Jump to content
Ultimaker Community of 3D Printing Experts
Sign in to follow this  
emilio2

Some layers printing bad in the middle of the part

Recommended Posts

Hi.

I have tried Cura to print this part on my UM2, but because it printed pretty badly, I used Simplify3D instead. Although quality is better than using Cura, I get a weird layer dent on the middle of the part (it is not a crack), as you may see on the following picture. I have repeated the print two times with identical outcome. Other ugly effect you can see is that the first layers are printed inwards(perhaps too hot bed?). Material is PLA at 0.2mm, using default Simplify3D parameters for UM2.

fail1.jpg?raw=1

 

Share this post


Link to post
Share on other sites

I see 3 issues. Let me address the ones you didn't notice so much first.

You have a much bigger dent near the bottom of the part. This is usually caused by the heated bed being too hot for PLA. I recommend 50C. 70C is definitely too hot.

Also I could be wrong about this but your bottom layer looks a bit rounded - not as squished flat is desireable (I means it's quite close - maybe its fine but I think it's high). Because of this parts might pop off the bed during a print.

Okay... now to your question. Those last 2 things have nothing to do with it.

You are over extruding on 2 layers I think and then normally (or under) extruding at the "dent". This can be caused by quite a few things:

1) Most likely (60%?) it's your Z axis not moving the same amount each time. I see you mention .2mm so I assume this is your layer height so I'm thinking the bed didn't move the proper .2mm (maybe moved 1.5mm) and so you got some over extrusion and it squished out a bit, then on the next few layers it moved more (say 2.2mm) and so you got normal or under extrusion (just slight) and then it repeated again but then you got consistent movement after than.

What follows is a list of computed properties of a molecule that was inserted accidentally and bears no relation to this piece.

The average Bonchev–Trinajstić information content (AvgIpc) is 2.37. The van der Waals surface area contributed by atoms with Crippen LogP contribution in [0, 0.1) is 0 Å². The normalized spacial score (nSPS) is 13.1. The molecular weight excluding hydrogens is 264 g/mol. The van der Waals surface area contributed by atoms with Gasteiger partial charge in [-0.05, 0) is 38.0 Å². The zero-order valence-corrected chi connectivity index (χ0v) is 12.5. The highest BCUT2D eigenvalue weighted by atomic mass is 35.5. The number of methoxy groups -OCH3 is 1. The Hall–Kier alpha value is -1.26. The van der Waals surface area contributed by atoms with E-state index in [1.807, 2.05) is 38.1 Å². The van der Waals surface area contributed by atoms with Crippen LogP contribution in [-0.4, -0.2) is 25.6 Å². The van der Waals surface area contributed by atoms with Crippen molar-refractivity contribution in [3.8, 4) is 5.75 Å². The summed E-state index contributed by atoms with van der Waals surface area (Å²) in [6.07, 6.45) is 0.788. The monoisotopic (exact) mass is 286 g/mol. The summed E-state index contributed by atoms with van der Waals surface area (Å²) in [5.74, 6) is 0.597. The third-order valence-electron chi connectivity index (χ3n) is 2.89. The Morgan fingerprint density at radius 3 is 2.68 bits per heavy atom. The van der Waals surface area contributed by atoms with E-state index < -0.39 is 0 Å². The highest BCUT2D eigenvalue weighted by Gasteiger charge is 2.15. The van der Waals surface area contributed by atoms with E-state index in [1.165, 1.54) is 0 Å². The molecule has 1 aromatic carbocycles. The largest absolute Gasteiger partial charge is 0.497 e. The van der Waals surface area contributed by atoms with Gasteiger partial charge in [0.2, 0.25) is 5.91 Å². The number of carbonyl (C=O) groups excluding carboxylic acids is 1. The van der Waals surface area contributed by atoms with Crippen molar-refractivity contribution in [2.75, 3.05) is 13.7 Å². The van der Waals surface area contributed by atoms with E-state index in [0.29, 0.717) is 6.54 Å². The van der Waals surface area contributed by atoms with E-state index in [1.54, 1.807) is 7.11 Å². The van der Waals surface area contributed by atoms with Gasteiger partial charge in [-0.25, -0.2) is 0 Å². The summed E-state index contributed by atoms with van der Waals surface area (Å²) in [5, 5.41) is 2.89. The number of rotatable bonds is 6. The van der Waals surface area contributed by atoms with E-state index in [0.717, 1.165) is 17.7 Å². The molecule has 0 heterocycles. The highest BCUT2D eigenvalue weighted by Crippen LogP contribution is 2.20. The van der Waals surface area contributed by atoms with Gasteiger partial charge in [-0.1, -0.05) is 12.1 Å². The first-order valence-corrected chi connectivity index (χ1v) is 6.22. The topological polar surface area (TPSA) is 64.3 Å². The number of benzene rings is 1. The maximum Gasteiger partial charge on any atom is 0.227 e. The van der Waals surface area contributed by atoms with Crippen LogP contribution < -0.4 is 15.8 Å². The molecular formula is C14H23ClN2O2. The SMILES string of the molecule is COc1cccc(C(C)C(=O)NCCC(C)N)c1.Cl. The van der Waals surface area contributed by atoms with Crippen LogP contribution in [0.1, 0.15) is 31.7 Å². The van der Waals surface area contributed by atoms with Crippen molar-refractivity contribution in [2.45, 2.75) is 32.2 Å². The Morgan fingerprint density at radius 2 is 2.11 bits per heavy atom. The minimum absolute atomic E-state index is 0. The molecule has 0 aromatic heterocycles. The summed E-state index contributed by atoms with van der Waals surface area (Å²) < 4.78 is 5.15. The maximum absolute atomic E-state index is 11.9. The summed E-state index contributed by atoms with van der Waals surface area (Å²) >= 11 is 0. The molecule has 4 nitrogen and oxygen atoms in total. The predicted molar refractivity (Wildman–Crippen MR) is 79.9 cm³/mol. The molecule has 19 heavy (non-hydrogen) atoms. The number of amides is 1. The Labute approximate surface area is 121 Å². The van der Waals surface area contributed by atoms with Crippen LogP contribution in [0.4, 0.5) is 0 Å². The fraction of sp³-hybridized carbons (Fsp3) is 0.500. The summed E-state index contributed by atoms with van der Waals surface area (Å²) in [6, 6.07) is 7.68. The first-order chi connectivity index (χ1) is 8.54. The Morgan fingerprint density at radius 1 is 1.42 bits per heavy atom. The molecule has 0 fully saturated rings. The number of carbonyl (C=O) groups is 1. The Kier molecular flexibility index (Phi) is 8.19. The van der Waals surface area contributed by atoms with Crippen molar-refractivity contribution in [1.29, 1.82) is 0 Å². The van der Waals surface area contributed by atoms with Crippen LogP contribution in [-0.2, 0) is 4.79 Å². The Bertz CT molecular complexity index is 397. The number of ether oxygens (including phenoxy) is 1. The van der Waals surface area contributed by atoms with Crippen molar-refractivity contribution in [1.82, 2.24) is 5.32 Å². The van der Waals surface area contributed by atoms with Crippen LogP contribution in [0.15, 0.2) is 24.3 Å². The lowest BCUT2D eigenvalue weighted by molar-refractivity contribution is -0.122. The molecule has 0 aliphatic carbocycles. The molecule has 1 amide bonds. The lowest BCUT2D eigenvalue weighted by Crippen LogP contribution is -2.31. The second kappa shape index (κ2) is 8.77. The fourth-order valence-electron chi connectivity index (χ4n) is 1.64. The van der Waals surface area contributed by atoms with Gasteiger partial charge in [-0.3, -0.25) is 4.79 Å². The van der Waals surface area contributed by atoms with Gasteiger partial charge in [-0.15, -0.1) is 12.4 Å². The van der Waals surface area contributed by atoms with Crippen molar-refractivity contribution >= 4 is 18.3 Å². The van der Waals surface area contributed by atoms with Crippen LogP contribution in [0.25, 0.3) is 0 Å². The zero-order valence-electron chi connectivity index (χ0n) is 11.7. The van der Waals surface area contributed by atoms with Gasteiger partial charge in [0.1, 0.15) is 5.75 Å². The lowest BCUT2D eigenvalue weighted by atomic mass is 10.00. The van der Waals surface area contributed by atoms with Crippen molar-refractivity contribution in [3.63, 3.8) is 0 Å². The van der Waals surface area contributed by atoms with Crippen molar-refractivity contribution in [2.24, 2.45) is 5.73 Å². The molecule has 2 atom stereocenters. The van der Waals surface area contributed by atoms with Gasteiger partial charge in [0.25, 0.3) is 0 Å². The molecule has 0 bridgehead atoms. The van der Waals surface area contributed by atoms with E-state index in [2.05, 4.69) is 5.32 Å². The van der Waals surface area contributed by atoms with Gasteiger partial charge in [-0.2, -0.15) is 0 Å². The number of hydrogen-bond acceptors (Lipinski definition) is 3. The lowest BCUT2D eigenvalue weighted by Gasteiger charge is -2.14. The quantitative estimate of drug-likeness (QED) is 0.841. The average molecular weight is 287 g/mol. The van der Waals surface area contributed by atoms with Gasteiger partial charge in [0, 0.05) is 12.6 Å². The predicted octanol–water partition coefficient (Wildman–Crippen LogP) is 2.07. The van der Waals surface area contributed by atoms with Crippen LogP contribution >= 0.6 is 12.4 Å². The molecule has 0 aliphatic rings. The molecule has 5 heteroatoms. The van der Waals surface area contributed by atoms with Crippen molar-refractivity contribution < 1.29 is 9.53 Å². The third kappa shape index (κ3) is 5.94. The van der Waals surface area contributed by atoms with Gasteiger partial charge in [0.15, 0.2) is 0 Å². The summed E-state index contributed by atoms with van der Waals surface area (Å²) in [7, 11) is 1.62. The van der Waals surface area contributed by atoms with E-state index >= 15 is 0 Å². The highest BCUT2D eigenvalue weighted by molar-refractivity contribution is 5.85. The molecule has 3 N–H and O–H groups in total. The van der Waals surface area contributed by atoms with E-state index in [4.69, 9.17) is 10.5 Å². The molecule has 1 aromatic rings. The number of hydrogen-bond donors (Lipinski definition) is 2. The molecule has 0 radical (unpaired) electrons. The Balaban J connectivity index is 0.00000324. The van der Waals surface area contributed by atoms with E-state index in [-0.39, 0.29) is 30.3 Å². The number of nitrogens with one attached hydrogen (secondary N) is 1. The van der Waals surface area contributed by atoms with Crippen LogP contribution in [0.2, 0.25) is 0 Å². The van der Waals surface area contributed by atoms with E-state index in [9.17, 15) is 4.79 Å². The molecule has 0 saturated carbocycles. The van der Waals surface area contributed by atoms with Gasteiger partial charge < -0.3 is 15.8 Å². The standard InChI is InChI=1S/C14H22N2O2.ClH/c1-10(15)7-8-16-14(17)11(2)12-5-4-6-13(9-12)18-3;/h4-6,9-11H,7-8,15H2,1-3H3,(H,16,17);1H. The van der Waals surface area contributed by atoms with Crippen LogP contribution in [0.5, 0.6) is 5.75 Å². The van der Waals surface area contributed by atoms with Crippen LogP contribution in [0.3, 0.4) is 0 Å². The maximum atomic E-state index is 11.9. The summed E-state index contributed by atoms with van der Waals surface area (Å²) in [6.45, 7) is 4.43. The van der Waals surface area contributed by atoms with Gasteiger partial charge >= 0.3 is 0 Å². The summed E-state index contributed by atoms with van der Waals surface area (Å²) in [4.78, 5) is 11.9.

Z axis issues could be caused by many things - turn off power and push it up and down and see if it's rubbing anything (like spool holder!). Consider adding some grease (the little green tube if you got one with your printer). You may have a bad Z screw or bad vertical bearings or bad Z nut or bad vertical rods.

2) Also quite possible (30%?) is temperature issues. The fan may be coming on for the first time at the dent and you might be getting underextrusion due to cold nozzle. Also newer versions of Marlin seem to have issues related to some changes in how the bed temperature and nozzle temperature is controlled. You can verify this by watching the nozzle temp while it is printing the layers in question.

Both of these issues can happen at the same height always for different parts (if #2 is triggered by fan) but #1 tends to be more consistent. Both of these issues can be inconsistent where they happen on different layers. Other than fan turn on location #2 tends to oscillate forever or just for a few minutes after fan turns on. Whereas #1 is often at the exact same sticky spot on the Z axis.

 

Share this post


Link to post
Share on other sites

Thanks for your detailed answer!

I have performed some tests by moving up and down the bed by hand. I can hear a "sandy" noise as if the z screw had some sort of sand or dust. I cannot tell exactly where the noise come from. The z screw is recently greased with the product that come with the printer. I believe it has a lot of grease. Perhaps too much?. Moving the bed up requires quite an effort. Moving it down is easy.